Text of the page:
A Brexit deal is still unlikely, but it would remove much of the uncertainty that has caused firms to hold off investment projects and consumers to rein in their spending, and would therefore result in GDP growth, interest rates, the pound and bond yields all rising by more than is widely expected.
- A Brexit deal is still unlikely, but it would remove much of the uncertainty that has caused firms to hold off investment projects and consumers to rein in their spending, and would therefore result in GDP growth, interest rates, the pound and bond yields all rising by more than is widely expected.
- The chances of a Brexit deal have increased since Boris Johnson and Leo Varadkar appeared to agree a way to avoid a hard border on the island of Ireland. The proposal might allow the EU to approve a deal either at the summit this week (unlikely) or an emergency summit around the 29th October (more likely).
- There are still two big hurdles. First, there are reports that the EU will only agree to the new backstop proposal if the UK promises not to slash regulation, something the Government sees as a key benefit of Brexit. Second, any deal must get through Parliament, where the government has a “majority” of minus 45. That’s why we have only revised the odds of a deal up from 10% to 20% and are still publishing two other forecasts based on repeated delays (40% chance) and a no deal Brexit (35%). (See here.)
- Nonetheless, we suspect that a deal would push GDP growth up to 1.5% in 2020 (versus 1.0% if Brexit continues to be delayed) and 2.2% in 2021 (1.5%). With the future trading relationship undecided, uncertainty wouldn’t disappear altogether. But sentiment should still improve due to the risk of a no deal being eliminated and the start of a transition period lasting until December 2020, with the potential to be extended to December 2022, maintaining the status quo.
- That would allow a rebound in business investment. We think Brexit has reduced business investment by over 10% since the EU referendum. Some of that has probably been lost for good. But we expect half of it to eventually be recovered, adding 0.3ppts to growth in 2019 and 0.5ppts in 2020 relative to our repeated delays scenario. (See Chart 1.) A deal should also take the leash off households’ discretionary spending. Brexit worries have dragged on consumer confidence and growth in spending on non-essential items.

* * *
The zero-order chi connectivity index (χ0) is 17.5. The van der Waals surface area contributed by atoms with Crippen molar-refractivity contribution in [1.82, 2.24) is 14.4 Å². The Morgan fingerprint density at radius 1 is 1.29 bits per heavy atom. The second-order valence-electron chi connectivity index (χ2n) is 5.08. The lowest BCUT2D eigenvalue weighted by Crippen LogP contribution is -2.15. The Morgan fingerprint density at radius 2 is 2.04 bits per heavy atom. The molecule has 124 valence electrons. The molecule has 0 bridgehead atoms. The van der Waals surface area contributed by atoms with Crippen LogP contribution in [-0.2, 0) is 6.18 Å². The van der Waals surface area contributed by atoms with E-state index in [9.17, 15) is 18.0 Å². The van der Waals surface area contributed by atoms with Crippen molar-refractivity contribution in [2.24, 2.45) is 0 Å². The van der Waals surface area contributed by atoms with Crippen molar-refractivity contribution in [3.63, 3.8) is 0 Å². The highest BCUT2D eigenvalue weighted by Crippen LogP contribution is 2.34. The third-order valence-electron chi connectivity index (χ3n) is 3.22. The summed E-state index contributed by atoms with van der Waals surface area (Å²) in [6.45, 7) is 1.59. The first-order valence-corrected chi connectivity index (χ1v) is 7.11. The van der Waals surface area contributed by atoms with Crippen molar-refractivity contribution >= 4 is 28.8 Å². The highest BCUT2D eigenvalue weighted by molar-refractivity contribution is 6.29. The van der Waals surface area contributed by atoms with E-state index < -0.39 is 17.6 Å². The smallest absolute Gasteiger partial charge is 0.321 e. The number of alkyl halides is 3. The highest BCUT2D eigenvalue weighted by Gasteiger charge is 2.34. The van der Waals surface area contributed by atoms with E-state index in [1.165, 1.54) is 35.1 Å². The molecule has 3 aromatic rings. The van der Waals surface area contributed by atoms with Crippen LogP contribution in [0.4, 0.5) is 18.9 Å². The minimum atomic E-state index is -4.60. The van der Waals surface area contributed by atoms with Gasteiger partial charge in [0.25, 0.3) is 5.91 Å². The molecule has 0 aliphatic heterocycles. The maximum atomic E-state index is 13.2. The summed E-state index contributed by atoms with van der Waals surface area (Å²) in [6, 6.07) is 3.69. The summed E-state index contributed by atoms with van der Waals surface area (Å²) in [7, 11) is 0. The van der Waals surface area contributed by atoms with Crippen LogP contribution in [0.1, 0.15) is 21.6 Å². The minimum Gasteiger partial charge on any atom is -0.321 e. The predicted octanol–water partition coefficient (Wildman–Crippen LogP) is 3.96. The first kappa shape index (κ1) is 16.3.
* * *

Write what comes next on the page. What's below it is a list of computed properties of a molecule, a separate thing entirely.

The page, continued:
- We think both household spending and investment would also get a kick from fiscal policy. A deal would give the Government the fiscal space to cut taxes and increase spending, perhaps at the Budget on 6th November. We have incorporated a giveaway equivalent to 1% of GDP which boosts growth by 0.5%. Note, though, that the acceleration in GDP growth we are forecasting is gradual. Experience suggests it takes six to twelve months for investment to pick up after uncertainty has eased. (See here.)
- Nonetheless, the prospect of stronger GDP growth should give firms the confidence to reflect rising labour costs in their prices. That should offset the downward pressure on inflation from a rise in the pound. As a result, we think stronger underlying growth would eventually cause the Monetary Policy Committee to raise interest rates, from 0.75% to 1.00% in August 2020, and to 1.50% by end-2021.
- That is a vastly different outlook for interest rates than the cut to 0.50% that is currently priced into the market. (See Chart 2.) So although economic growth might be slow to respond, markets would respond quickly. We forecast that the 10-year bond yield would rise from 0.6% to 1.5% in 2020 and 2.0% in 2021 and the pound from $1.27 to $1.35 and $1.40.
Chart 1: Contributions to GDP Growth (ppts y/y)
Chart 2: Expectations for Bank Rate (%)
Sources: Refinitiv, Capital Economics
Sources: Bloomberg, Capital Economics
Andrew Wishart, UK Economist, +44 20 7808 4062, firstname.lastname@example.org